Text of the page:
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Biophys J. 2001 Mar;80(3):1518-23.

Pressure-jump small-angle x-ray scattering detected kinetics of staphylococcal nuclease folding.

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Department of Chemistry, Physical Chemistry I, University of Dortmund, D-44221 Dortmund, Germany.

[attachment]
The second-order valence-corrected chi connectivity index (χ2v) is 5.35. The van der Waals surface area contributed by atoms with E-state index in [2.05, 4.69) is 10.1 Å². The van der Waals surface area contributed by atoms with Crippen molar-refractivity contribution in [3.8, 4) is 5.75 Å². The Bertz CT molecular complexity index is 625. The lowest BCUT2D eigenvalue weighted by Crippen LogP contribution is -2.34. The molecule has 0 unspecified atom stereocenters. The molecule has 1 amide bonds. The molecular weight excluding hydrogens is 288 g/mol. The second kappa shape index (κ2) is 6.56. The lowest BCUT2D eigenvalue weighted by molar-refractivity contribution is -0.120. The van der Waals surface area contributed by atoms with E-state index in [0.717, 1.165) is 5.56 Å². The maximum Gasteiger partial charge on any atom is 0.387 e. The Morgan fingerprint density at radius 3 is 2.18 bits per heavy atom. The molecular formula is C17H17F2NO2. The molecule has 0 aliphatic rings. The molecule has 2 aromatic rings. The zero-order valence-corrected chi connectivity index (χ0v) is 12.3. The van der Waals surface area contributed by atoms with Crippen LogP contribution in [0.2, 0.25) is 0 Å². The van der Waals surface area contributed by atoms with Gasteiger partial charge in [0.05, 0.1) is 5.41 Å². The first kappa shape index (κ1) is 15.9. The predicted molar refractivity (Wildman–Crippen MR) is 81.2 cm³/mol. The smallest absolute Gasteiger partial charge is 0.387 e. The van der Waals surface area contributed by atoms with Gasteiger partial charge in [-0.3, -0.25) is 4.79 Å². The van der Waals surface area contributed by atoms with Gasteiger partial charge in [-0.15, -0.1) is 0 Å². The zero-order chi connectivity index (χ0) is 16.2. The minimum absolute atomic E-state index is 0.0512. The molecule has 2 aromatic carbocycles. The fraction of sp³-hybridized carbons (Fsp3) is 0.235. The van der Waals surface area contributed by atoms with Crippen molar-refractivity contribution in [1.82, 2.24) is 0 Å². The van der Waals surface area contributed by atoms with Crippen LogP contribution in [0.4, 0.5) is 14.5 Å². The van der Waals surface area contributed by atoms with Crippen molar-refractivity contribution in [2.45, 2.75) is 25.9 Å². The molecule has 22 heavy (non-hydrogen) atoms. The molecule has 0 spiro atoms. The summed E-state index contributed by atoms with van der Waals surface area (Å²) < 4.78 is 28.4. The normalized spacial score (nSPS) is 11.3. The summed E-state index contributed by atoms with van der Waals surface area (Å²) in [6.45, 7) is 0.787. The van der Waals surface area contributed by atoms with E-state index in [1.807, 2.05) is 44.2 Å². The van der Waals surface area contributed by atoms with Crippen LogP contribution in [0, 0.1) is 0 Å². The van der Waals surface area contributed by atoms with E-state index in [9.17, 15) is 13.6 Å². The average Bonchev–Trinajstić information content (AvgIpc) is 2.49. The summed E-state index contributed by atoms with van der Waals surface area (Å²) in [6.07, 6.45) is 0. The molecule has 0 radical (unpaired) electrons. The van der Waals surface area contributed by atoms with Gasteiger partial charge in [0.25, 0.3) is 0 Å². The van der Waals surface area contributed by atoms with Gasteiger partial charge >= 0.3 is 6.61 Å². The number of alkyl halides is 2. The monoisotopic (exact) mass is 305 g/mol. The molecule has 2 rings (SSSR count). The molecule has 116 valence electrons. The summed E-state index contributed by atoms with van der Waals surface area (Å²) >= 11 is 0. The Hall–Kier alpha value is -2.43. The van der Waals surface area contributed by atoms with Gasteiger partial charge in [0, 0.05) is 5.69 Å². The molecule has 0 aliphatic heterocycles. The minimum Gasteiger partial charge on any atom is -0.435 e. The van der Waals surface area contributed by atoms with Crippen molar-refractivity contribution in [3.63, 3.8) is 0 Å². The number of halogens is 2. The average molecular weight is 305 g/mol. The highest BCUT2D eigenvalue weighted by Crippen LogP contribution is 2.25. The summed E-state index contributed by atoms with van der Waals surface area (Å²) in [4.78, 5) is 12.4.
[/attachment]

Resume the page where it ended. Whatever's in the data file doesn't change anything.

The kinetics of chain disruption and collapse of staphylococcal nuclease after positive or negative pressure jumps was monitored by real-time small-angle x-ray scattering under pressure. We used this method to probe the overall conformation of the protein by measuring its radius of gyration and pair-distance-distribution function p(r) which are sensitive to the spatial extent and shape of the particle. At all pressures and temperatures tested, the relaxation profiles were well described by a single exponential function. No fast collapse was observed, indicating that the rate limiting step for chain collapse is the same as that for secondary and tertiary structure formation. Whereas refolding at low pressures occurred in a few seconds, at high pressures the relaxation was quite slow, approximately 1 h, due to a large positive activation volume for the rate-limiting step for chain collapse. A large increase in the system volume upon folding implies significant dehydration of the transition state and a high degree of similarity in terms of the packing density between the native and transition states in this system. This study of the time-dependence of the tertiary structure in pressure-induced folding/unfolding reactions demonstrates that novel information about the nature of protein folding transitions and transition states can be obtained from a combination of small-angle x-ray scattering using high intensity synchrotron radiation with the high pressure perturbation technique.

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